The family, from Switzerland, consisted of three persons: Cristobal and Maria Isabel Mulier and their son, aged 2 years and 4 months. They were in Bezantos on the way to Santiago or on the way back home, staying at the Bezantos hospital’s peregrinaria section. The husband died in November 1738, and Isabel died two months later. After her death, a C-section was performed. The baby lived long enough - one and a half hours - for an emergency baptism, the main reason for the surgical procedure. The two year old orphan was adopted by a local family.

The family are but one example of the suffering of pilgrims in those days.
 
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Bert45

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Year of past OR future Camino
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Sheer genius, Kathar1na! Many thanks also to whoever transcribed the almost illegible script. The document says that she was ill 'de un <<accidente alfarético>>'. I asked GT to translate for me. I thought, naturally (!), that I knew what 'accidente' meant, so I just entered 'alfaretico'. GT gave me 'pottery'! So I tried 'alfarético' and got 'alpharetic', which was no help at all. So I looked in my real Spanish dictionary and found that 'alfarería' means pottery, but, two words down, 'alferecía' which means 'epilepsy'. Note that my dictionary has an 'e' where the document has an 'a' (twice, once in the main text and once in the footnote). An epileptic accident seemed as awkward as a pottery accident, so I checked on 'accidente'. Yes, it means 'accident', but also 'fit, seizure'. Sorted!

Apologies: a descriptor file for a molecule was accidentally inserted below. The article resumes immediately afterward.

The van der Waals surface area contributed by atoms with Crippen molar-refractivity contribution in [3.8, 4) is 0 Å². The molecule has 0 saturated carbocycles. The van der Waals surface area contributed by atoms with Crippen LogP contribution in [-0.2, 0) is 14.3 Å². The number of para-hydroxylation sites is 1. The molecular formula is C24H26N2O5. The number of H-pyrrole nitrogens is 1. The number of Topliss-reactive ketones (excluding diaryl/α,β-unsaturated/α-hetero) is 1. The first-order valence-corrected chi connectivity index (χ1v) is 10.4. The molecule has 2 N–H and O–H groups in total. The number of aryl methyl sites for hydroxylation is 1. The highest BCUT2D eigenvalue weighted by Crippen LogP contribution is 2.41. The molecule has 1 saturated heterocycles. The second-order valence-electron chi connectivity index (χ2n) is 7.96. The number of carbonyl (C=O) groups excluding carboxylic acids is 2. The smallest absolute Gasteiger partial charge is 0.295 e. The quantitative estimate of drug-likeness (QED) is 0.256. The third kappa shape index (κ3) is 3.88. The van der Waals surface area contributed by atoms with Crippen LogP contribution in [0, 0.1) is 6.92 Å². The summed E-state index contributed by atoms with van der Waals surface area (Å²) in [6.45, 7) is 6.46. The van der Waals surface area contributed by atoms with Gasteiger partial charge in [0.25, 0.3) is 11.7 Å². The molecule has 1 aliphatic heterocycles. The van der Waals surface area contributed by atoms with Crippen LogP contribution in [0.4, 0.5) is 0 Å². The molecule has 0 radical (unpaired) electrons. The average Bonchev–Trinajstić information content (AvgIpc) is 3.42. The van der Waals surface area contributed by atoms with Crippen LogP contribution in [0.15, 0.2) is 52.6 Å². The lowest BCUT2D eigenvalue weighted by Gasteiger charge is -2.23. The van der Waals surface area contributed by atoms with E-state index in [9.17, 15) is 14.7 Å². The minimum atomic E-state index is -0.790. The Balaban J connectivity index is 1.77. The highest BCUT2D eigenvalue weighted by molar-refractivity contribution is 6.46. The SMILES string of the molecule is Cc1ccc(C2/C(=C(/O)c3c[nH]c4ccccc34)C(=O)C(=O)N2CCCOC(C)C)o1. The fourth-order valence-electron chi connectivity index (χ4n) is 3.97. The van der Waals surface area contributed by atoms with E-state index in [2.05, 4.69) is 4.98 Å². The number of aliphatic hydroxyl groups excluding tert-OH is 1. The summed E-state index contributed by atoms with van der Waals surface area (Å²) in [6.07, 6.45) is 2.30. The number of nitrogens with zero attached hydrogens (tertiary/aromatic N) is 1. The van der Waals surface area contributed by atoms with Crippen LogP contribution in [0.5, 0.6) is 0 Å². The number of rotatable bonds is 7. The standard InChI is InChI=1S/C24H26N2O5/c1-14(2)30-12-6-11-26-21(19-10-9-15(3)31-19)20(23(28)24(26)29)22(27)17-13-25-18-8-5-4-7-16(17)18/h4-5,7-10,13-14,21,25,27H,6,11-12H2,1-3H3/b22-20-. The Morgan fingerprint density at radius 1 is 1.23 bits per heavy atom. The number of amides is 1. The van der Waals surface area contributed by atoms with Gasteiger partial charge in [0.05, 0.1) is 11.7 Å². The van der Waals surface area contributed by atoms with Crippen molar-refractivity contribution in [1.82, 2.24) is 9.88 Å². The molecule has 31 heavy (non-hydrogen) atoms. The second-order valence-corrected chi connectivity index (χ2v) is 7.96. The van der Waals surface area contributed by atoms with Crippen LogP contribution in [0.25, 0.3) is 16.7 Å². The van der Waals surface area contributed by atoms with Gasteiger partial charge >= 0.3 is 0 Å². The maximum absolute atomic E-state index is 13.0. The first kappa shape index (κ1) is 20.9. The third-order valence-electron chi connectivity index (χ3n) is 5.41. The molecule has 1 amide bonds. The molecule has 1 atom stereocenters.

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Kathar1na

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For alfarético, see footnote 5 in the text. See also related common life-threatening pregnancy complications, many of them treatable or preventable these days, such as pre-eclampsia and eclampsia. Eclampsia is the onset of seizures, mostly during the second half of pregnancy and it can be followed by coma, cerebral haemorrhage and other fatal outcomes for a pregnant woman.